Pantheist - Amartia review
|Release date:||March 2005|
05. First Prayer
"That's why my Lord, in your eyes I'll commit one by one the seven great sins until your righteous punishment rid me of every doubt about your existence"
A man is going to commit the seven deadly sins one by one, challenging god to punish him. By this he hopes to prove God's existence.
How do you define a sin? How do you express a sin? And more important, how do you turn a sin into a musical piece? This was the challenge Kostas and Co. (i.d. Pantheist) set for their new musical adventure. Adventure? Sure, the word fits within the unlimited boundaries of Pantheist.
The result? A different album, another face of Pantheist and a amazing concept that deals matters from religion to insanity.
This person, this man, commits one by one the deadly sins, (Amartia means "sin" in Greek) each song you go through all the deadly sins, majestically interpreted by the band.
What amazes me is the complexity of the concept, if you told me "make me 7 songs, each one representing each deadly sin" I would stare into the sky thinking of one puny idea. These proves one more than Pantheist is no ordinary band, we're dealing with talented musicians and composers.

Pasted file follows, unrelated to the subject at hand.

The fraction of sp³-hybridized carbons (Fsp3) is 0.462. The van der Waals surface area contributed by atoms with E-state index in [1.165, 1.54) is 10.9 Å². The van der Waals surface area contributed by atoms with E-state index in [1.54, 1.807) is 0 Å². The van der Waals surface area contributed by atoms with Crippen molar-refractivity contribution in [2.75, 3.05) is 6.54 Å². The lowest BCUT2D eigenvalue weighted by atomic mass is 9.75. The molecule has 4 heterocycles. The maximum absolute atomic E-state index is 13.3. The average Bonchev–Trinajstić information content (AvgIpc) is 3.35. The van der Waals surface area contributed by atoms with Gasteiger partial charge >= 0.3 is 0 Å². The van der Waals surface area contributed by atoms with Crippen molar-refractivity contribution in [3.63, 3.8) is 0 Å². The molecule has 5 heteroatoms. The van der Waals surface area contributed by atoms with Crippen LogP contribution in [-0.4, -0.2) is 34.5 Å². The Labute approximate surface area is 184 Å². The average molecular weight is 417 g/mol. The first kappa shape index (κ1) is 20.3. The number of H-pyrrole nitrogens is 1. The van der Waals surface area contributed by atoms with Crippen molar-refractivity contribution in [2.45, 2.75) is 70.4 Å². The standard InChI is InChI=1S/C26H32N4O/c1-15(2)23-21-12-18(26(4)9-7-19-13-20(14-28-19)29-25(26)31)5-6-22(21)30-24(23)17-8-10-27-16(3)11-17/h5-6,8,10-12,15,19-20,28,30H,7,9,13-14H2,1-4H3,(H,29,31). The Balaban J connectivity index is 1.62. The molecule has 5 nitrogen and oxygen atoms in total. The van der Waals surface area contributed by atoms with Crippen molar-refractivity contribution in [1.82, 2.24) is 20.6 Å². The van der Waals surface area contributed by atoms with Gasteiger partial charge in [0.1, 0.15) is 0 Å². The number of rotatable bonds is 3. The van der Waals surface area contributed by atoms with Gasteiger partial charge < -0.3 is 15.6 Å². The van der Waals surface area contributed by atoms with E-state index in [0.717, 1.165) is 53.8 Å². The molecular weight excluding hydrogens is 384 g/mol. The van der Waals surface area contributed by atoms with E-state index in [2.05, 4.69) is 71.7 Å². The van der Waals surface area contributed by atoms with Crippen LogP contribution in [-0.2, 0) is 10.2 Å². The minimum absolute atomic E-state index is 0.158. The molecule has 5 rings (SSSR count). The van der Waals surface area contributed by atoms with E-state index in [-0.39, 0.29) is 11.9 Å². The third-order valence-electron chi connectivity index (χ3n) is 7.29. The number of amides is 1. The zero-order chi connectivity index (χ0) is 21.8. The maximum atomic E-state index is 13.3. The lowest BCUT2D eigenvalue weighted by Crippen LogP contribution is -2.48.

The album surely feels totally different from "O Solitude" you won't believe is the same band, Pantheists explores their experimental side on this record, this is not your typical funeral Doom Metal band, in case you were wondering.
Although it feels different, it sounds so right, I was a little disappointed and first because I thought the album was too disperse for my tastes, but once you really understand the concept, you begin to feel and hear this album, you can listen tracks like "Wrath" and "Sloth" and really understand what we're dealing here.
I won't explain each song and all the little details they contain, the review would be endless. I just will say, proceed carefully, this album has to be listened with the proper predisposition, you'll encounter something different from the debut record but I'm sure in more than one way, that you'll find this musically reassuring and amazingly complex.
|Bands like Skepticism and Thergothon have haunted the scene of funeral doom metal and it is really difficult for someone to sound innovative and take the sound of the genre some steps further nowadays. Gladly, there are bands that are an exception to the rule and, of course, I am referring to bands like The Funeral Orchestra and Pantheist and I am here to talk about the latter band's recent album "Amartia", while the former are preparing the successor of the apocalyptic and chaotic "Feeding The Abyss".
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